2016 Term 1: Arduino: Circuits and programming
Discuss the basic ideas of electrical flow, using the example of the flow of water then applying it to electricity. (A water source = a positive electrical charge, a resistor is like a water tap set to a specific setting and an LED light uses the flow of electricity in the same way that a water wheel uses the flow of water. Water flows to the ground, which mirrors the "ground" in electrical circuits) We discuss how power flows with a battery (something all the kids understand) then examine an arduino board and identify the digital ports that can act as a positive power source (+) and the ground ports (-) on it.
After talking about a basic circuit the kids are given an LED, a resistor, wires a breadboard and an Arduino board.
The first challenge is using a breadboard to wire up a circuit that flows from (+) -> resistor -> positive side of LED, then out of the negative side of the LED to ground. The difficulty here is to understand how each element needs to be separate in order for electricity to flow where you want.
The second challenge, once the circuit is working, we plug the arduino into the computer and create a program to turn the light on. The difficulty here is understanding there is a series of steps that need to be placed into a program then uploaded to the arduino.
The third challenge is to blink the led using computer code. They must discover a "digital port on" and a "digital port off" function as well as delays. Since the arduino can turn the port on 10s of thousands of times a second, the difficulty is figuring out that in order to blink you need to set the led on, then delay for a second, then turn it off, then delay again.
The fourth challenge is to make the led blink twice as fast. This requires them to figure out that in order to blink twice as fast, the delay needs to be half as long. For the kids with math prowess, they are asked to get the led to blink at different speeds (1/3 of a second, etc.)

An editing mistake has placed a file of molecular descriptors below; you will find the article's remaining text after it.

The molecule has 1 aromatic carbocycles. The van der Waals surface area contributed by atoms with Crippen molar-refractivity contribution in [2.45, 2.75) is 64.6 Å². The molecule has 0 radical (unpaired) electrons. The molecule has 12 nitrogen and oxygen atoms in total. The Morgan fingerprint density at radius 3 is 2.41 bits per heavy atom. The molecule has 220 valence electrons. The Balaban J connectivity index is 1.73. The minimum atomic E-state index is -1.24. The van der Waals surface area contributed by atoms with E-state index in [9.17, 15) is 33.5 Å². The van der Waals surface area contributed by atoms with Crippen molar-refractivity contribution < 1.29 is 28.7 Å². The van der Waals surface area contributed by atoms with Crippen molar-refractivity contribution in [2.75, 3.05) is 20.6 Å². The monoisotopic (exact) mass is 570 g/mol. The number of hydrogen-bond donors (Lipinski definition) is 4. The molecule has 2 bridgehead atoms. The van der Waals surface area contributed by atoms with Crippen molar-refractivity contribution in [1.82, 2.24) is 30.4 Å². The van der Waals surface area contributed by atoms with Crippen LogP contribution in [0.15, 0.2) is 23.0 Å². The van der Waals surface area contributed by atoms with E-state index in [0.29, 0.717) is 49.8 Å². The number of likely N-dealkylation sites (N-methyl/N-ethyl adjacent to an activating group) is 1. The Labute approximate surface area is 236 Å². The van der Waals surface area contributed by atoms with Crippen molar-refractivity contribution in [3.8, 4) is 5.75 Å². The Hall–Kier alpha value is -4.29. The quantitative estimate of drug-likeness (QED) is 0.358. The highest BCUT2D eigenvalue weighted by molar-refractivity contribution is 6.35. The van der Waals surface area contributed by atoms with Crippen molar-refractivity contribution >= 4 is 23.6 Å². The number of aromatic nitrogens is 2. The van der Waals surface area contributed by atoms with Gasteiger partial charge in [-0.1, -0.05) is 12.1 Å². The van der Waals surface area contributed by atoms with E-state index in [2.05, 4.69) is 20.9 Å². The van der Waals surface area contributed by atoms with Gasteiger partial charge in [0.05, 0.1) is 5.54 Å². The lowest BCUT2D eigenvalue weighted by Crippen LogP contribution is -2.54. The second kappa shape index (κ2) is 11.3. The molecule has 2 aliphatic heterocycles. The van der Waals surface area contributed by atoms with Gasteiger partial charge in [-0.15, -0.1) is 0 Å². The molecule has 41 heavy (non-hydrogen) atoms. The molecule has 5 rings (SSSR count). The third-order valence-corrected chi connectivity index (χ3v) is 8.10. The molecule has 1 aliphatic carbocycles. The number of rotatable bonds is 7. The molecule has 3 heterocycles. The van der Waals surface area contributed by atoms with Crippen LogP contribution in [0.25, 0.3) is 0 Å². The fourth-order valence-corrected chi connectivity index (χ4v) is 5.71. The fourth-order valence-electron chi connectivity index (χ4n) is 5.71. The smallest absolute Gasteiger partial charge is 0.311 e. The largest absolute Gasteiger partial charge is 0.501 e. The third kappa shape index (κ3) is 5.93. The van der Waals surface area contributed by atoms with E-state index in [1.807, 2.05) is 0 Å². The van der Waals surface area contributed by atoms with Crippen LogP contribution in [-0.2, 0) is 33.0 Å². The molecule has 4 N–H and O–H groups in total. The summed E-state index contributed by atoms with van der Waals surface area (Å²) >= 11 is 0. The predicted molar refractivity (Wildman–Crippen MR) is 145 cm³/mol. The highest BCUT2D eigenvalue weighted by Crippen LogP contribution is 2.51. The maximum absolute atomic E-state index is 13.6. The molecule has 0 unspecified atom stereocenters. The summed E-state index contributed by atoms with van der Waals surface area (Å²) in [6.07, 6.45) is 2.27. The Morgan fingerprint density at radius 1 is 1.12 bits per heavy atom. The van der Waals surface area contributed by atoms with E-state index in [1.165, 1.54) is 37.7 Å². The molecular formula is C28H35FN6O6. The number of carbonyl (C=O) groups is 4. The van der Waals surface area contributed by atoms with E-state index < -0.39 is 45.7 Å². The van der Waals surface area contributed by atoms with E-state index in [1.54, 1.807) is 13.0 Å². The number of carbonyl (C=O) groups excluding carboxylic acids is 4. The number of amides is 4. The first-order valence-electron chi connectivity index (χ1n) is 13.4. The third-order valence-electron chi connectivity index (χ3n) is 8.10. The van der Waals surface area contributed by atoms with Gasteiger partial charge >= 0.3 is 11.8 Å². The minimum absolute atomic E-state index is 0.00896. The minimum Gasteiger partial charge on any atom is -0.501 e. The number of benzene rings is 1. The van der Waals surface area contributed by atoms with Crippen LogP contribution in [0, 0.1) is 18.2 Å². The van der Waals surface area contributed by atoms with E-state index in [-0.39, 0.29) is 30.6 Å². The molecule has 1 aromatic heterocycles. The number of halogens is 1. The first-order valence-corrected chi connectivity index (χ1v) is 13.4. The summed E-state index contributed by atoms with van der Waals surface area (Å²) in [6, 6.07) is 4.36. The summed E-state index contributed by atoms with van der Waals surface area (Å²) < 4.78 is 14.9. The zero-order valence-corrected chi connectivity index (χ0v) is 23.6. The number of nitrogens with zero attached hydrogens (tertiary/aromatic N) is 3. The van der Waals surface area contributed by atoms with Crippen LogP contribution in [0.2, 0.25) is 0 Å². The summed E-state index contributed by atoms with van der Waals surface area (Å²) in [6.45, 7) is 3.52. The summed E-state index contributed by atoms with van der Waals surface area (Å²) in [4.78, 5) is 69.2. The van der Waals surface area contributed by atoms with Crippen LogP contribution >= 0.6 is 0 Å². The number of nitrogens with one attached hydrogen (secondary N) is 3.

The fifth challenge is to wire up a second LED. They are given wires, led, and resistor and asked to make a new program that blinks between the two lights. The challenge here is to apply everything they just did in order to replicate their circuit and to repeat the light blinking in the programs. The difficulty here is remembering how the first circuit worked (and troubleshooting it if it doesn't) and the stumbling block is duplicating the code creates an "off" state between each light blinking. They then need to step through each command in the code in order to see *why* the lights are both turning off. Once they see it, the kids can easily fix the code and wire up a 3rd led.
Wire up and use an RGB led to blink sequentially Red, Green, Blue and the purple. The challenge here is understanding how one led can have three elements controlled by three ports, and the stumbling block is that the blue and red leds need to "stay on" while switching between blue, purple and red. (and that red+blue = purple)
Wire up a variable potentiometer sent to an analogue port and use the output to set the delay between blinks.
Wire up a Servo motor and control it turning. The extension is to use a variable potentiometer to control the servo (which requires remapping the analogue value to degrees)
Wire up a buzzer and have it play various tones.